A unique feature of vitamin B12 is that unlike other vitamins, animal sources are the only reliable sources for its intake. Vitamin B12 is primarily found in meat, eggs, dairy products and fish.
A valuable source of vitamin B12 is calves’ liver (one pound per day), which contains such a high quantity of vitamin B12 that even people who lack the intrinsic factor can absorb this in sufficient amounts to prevent pernicious anemia (a disease caused by deficiency of this vitamin).
There is much controversy vis-à-vis the proposed plant sources of vitamin B12. Some findings suggest that fermented soya products, seaweeds (named nori), and algae such as spirulina all contain significant amounts of vitamin B12. However, analysis reveals that due to the presence of compounds structurally similar to vitamin B12, termed as B12 analogues, there is difficulty in distinguishing between the two forms and these cannot be utilized to satisfy dietary needs. The most prevalent view today is that plant sources of vitamin B12 are not likely to be available to humans and hence cannot be tagged as safe sources of the vitamin.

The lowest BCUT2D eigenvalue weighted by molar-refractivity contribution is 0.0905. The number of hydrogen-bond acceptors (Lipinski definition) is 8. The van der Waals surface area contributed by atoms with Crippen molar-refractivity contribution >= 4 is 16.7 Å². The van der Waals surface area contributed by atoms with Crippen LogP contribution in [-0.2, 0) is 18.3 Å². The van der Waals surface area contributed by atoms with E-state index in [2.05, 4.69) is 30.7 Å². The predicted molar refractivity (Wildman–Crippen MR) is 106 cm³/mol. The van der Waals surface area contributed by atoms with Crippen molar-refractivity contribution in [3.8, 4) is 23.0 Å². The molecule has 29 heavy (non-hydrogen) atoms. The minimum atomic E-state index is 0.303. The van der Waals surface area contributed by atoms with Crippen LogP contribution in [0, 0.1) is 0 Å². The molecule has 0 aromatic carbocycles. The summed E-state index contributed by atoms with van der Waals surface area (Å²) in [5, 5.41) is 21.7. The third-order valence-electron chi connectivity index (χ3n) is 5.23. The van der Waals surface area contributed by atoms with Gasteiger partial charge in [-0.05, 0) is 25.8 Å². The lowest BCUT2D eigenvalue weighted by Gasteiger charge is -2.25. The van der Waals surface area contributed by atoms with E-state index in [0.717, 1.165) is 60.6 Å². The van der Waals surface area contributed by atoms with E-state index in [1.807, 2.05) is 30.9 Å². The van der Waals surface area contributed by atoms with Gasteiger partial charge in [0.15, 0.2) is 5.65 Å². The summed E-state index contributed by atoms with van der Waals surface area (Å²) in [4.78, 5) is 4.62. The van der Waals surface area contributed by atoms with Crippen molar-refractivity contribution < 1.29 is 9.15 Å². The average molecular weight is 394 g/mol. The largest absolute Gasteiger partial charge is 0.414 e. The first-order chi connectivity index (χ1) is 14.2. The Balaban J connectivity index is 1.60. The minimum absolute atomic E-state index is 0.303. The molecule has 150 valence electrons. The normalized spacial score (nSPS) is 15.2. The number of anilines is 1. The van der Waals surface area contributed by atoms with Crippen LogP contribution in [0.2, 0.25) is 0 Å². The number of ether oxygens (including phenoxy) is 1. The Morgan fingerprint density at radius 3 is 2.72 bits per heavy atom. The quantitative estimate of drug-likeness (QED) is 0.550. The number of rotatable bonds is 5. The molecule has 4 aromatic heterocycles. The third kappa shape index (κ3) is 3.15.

There is some question as to whether vegetarians and vegans acquire enough vitamin B12. They are at a risk of developing a deficiency syndrome because natural food sources of this vitamin are limited to animal foods. Hence, vegetarians are advised to include a rich intake of foods fortified with vitamin B12 within their diet schedule. Good sources of this vitamin are fortified cereals, dairy products like soya milk, free-range eggs and sunflower margarines. Strict vegetarians and vegans who do not even consume plant foods fortified with vitamin B12 need to consider taking a in a supplement that contains vitamin B12 either in oral or dietary form.
There are claims that vitamin B12 can be consistently obtained from nutritional yeasts. However, one should be aware that there is no substantial proof to validate such a claim.
Bacteria exclusively synthesize vitamin B12. Streptomyces griseus, a bacterium once thought to be a yeast, was once a source of vitamin B12. Now, the bacteria Propionibacterium shermanii and Pseudomonas denitrificans have replaced it as the latest commercial sources.
Some foods, along with their vitamin B12 content in micrograms (mcg), include
Crab (steamed), 3 ounces–8.8 mcg; Salmon (baked), 3 ounces–2.4 mcg; Rockfish (baked), 3 ounces–1.0 mcg; Beef (cooked), 3 ounces–2.1mcg; Chicken (roasted), 3 ounces–0.3 mcg; Turkey (roasted), 3ounces–0.3 mcg; Egg (poached), 1 large–0.4 mcg; Milk, 8 ounces–0.9 mcg; Brie (cheese), 1 ounce– 0.5 mcg.